Serve Yourself by Joe Yonan

This quick book review will most likely be biased. I’m cool with that. And I’m owning my bias in a big way, here’s why:

  1. My husband works out of state several weeks a month.
  2. I am from Texas. Mr. Yonan is from Texas.
  3. Mr. Yonan is affable, sweet and smart, and has a chapter on tacos.
  4. Tacos.

While 1 through 4 are major reasons why I love this book so much, they’re not the only reasons why Joe Yonan’s Serve Yourself: Nightly Adventures In Cooking For One. is currently rocking my kitchen. I met Joe, the Food & Travel editor for The Washington Post, in person last year at IACP when I was presenting a talk on food photography. You can imagine my surprise when we started chatting about being from small Texas towns, and if you’re from a small Texas town there are some things that only others could from Texas could understand and appreciate. Plus Joe spent time in Austin, my 2nd hometown, so you can see the affinity I have for Joe.

But let’s talk about his book. Beginning with a very amusing story about a Facebook comment Joe received about his “Cooking For One” column in The Washington Post, this book celebrates something many of us do on a regular basis when we sit down to a meal created for ourselves. And I’m of Joe’s mindset: there’s nothing wrong with having a wonderful group of friends and family to share meals with, but when you are alone you needn’t be without good food. And this is why (along with #1 above) that this book resonates so much with me. I cook for myself more than you would possibly realize.

For me, cooking solo relies on some of my favorite things to cook: stir fries, grains and beans, anything with tortillas and plenty of roasted or grilled vegetables. Now that Joe’s written a book on this subject, well, I’m elated that I’ll be able to cook from it and still be treated to so many of my favorites: sandwiches, tacos, a whole chapter on eggs (YES!) as well as pizzas and pasta. I’m a huge fan of making pizzas when I’m home alone and plan on diving into the pizza chapter today while the other half is working in Chicago.

And yes, the recipes are written in quantities meant for one, with plenty of information on ways to put leftovers to great use and how to dress up the meal with condiments.

Did I mention there’s a chapter on tacos?

I still haven’t decided what I love most about Serve Yourself: the variety of stellar recipes or Joe’s humor that opens and closes the book. I couldn’t stop laughing about the stories of his relationships past, all shared with humility and humor and I’d probably be the first person to buy a book he wrote on that subject alone. Joe is hilarious.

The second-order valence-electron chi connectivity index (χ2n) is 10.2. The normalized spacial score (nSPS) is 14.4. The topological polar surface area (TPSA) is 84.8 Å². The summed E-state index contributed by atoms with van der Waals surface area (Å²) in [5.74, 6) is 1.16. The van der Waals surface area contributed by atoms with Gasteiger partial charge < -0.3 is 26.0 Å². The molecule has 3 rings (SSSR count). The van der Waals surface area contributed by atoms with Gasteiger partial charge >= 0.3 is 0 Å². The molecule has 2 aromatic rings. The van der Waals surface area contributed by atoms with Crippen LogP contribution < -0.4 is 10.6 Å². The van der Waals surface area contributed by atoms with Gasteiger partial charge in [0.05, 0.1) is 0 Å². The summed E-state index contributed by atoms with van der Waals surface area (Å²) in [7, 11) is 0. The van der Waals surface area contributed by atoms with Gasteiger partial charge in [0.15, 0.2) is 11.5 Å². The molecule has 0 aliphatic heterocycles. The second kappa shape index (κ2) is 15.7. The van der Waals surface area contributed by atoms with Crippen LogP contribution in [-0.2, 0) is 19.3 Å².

Joe’s Spicy Hummus

With all my banter about tacos you’d think I’d pick a recipe from that chapter. Nope. I can’t get past his recipe for Spicy Hummus which I not only had at the studio when I photographed it for this post but have made 2 times since then. It’s delicious with a slight kick, I’ve been digging it with sliced cucumbers as my choice of dipping vessel, spread on toasted lavash and also on everyday sandwiches. I am officially in chickpea mode and this hummus is perfect.

 

Makes about 2 cups

1 tablespoon extra-virgin olive oil
1 teaspoon red pepper flakes
1/2 teaspoon pimenton (smoked Spanish paprika)
2 cups cooked chickpeas, preferably homemade (page 45), rinsed and drained
1/2 cup chickpea cooking liquid or water, plus more as needed
2 tablespoons tahini, plus more as needed
Juice of 1 lemon
1 plump clove garlic, peeled
1/2 teaspoon salt, plus more to taste

Pour the oil into a small skillet over medium heat. When the oil starts to shimmer, sprinkle in the red pepper flakes and pimenton. Cook, stirring or shaking the pan frequently, until the spices are very fragrant, about 30 seconds. (Be careful not to let the spices burn.) Turn off the heat and let cool.

In a food processor, combine the chickpeas, cooking liquid, tahini, lemon juice, garlic, and salt. Pour in the oil and red pepper flakes from the skillet. Process until smooth. Taste, adjust the salt if necessary, and add more cooking liquid or water if you want the hummus thinner or more tahini if you want it thicker.

Eat immediately, or cover tightly and store in the refrigerator for up to 2 weeks.

Reprinted with permission from Serve Yourself: Nightly Adventures in Cooking for One by Joe Yonan copyright © 2011. Published by Ten Speed Press, a division of Random House, Inc.

 

10 Things: The Encyclopedia of Sandwiches

I would like to tell you how much I love my job.

I love it thissssssssssssssssssssssssssssss much. Why? Because not only do I get to work with food almost every day and with people I love, but because once in a while there are projects like Susan Russo’s The Encyclopedia of Sandwiches that just make life so deliciously fun.

Susan, of the lovely blog Foodblogga, asked me at the beginning of last year if I would photograph her upcoming book on sandwiches. I’ve yet to meet anyone who doesn’t appreciate a sandwich, including myself, so I immediately said yes.  I was really looking forward to working with her and Quirk and I was also really interested in the challenge of photographing over 125 sandwiches for one single project.

It is an encyclopedia, after all!

Here are the 10 things I learned while photographing this book:

10.  When Food Stylist Extraordinaire Adam Pearson Uses Real Ingredients, The Photographer Can Eat Every Sandwich.

I take what I do seriously and felt it was my duty to taste every single sandwich after photographing it. What did I learn? That I love almost every sandwich. Some more than others.